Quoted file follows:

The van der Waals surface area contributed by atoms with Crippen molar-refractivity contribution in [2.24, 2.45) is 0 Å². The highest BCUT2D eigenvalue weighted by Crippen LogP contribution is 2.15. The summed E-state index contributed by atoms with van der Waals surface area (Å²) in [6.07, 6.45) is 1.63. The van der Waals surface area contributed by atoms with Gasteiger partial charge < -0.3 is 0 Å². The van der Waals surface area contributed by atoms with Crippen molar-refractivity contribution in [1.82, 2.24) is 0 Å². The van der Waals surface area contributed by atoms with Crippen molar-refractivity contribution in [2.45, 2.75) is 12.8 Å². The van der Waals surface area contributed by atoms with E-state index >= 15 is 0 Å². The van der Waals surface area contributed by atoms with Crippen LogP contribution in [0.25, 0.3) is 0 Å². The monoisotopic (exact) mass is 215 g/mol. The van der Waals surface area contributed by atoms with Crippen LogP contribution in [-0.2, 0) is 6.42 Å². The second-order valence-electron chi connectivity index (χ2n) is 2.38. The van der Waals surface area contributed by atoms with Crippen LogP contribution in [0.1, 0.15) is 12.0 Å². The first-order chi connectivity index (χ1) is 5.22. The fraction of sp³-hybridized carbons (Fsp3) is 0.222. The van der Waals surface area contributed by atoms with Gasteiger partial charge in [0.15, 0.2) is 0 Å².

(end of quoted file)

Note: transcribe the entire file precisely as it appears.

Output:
The van der Waals surface area contributed by atoms with Crippen molar-refractivity contribution in [2.24, 2.45) is 0 Å². The highest BCUT2D eigenvalue weighted by Crippen LogP contribution is 2.15. The summed E-state index contributed by atoms with van der Waals surface area (Å²) in [6.07, 6.45) is 1.63. The van der Waals surface area contributed by atoms with Gasteiger partial charge < -0.3 is 0 Å². The van der Waals surface area contributed by atoms with Crippen molar-refractivity contribution in [1.82, 2.24) is 0 Å². The van der Waals surface area contributed by atoms with Crippen molar-refractivity contribution in [2.45, 2.75) is 12.8 Å². The van der Waals surface area contributed by atoms with E-state index >= 15 is 0 Å². The van der Waals surface area contributed by atoms with Crippen LogP contribution in [0.25, 0.3) is 0 Å². The monoisotopic (exact) mass is 215 g/mol. The van der Waals surface area contributed by atoms with Crippen LogP contribution in [-0.2, 0) is 6.42 Å². The second-order valence-electron chi connectivity index (χ2n) is 2.38. The van der Waals surface area contributed by atoms with Crippen LogP contribution in [0.1, 0.15) is 12.0 Å². The first-order chi connectivity index (χ1) is 5.22. The fraction of sp³-hybridized carbons (Fsp3) is 0.222. The van der Waals surface area contributed by atoms with Gasteiger partial charge in [0.15, 0.2) is 0 Å².